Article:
Types of political organizations:

Classification has been a major focus of research since the beginnings of political anthropology; indeed, the foundational book, Fortes and Evans-Pritchard’s African Political Systems (1940), begins with a typology. The following figure is an attempt to make such a classification. It is based on means of political integration, access to leadership positions, and methods of group decision making.

Figure 1 different political systems of the world Sources: Eisenstadt 1959; Fried 1967; Service 1971.

There is a relationship of the classification of such political systems and its related social evolution from the perspectives of Neo-evolutionists like Service and Sahlins. The following table represents each of the political systems and their characteristics features.


Band Societies:

Band Societies are small-scale, mobile foraging societies organized on the basis of kinship. In Julian Steward's (1955) cultural evolutionary scheme, band societies exhibited a primary level of social integration that was contrasted with tribes, chiefdoms, and states. Band organization is closely associated with forms of hunting and gathering subsistence in which mobility and small groupings are optimal in terms of survival. In much of anthropological theory, bands are assumed to be the basic social unit of human history larger than the family prior to the invention of agriculture.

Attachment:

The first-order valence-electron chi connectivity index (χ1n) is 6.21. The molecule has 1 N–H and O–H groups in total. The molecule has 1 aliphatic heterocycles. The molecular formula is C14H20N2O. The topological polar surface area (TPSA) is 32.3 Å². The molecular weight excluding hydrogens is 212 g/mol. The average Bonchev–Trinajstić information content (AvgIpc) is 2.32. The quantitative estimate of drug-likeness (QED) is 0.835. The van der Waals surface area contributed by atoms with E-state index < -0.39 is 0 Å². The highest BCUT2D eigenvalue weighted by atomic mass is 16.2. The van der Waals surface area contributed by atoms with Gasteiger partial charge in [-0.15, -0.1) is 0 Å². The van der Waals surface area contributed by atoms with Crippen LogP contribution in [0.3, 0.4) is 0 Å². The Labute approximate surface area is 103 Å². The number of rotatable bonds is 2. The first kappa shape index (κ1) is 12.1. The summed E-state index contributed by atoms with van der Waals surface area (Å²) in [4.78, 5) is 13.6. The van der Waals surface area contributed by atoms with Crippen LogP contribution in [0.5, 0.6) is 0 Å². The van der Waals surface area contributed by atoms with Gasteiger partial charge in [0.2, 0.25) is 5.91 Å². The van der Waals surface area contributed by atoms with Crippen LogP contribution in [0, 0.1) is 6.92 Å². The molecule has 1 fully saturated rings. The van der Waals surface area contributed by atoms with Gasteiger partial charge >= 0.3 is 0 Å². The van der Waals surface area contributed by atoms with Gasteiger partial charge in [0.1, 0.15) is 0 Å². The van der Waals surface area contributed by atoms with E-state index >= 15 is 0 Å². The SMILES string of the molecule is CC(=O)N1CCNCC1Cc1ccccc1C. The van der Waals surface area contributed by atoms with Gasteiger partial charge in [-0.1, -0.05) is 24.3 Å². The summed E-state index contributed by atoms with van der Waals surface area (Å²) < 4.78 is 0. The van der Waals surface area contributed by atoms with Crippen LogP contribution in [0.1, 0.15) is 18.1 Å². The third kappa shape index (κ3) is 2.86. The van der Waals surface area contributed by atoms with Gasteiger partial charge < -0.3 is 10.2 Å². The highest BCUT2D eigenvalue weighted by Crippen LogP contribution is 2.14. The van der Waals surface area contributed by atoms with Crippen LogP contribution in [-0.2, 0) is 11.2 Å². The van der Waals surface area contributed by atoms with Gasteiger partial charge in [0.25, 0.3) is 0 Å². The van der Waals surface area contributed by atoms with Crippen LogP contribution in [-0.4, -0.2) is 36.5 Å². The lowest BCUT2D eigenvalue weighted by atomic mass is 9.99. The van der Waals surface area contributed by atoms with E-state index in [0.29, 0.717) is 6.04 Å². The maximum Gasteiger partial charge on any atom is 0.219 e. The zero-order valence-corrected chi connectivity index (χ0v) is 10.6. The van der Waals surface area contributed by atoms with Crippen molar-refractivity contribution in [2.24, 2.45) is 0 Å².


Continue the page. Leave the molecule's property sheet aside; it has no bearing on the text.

Recent foraging bands share a number of characteristics: they are small in scale, composed of units of 30 to 150 people; nomadic, moving three or more times per year; and based on communal land tenure. Although there is a division of labor along age and sex lines, there is virtually no specialization of skills, with the result being that the unity of the wider group is, in Emile Durkheim’s term, “mechanical”—that is, based on custom, tradition, and common values and symbols, rather than on an interdependence of specialized roles. Most, but not all, are politically egalitarian societies with an absence of formal leadership, and almost all have a religious focus based on shamanistic healing. On two other key aspects band societies display considerable variation: gender egalitarianism is strong in some groups (Bushmen, Pygmies) but weakly developed in others (Eskimo, Australian Aborigines), and band societies in general are not particularly peaceful. Although comparisons are difficult some have higher rates of homicide than American inner cities (Lee 1979). Morton Fried (1967) categorizes such groups as egalitarian in terms of economy, social organization, and political structure. Distribution of food and other needed goods is at the simplest level of sharing; bonds are established within the band and between bands on the basis of ongoing reciprocal relations. Political organization is also egalitarian to the extent that decision making is usually a group enterprise, and access to leadership positions is equally open to all males within a certain age range.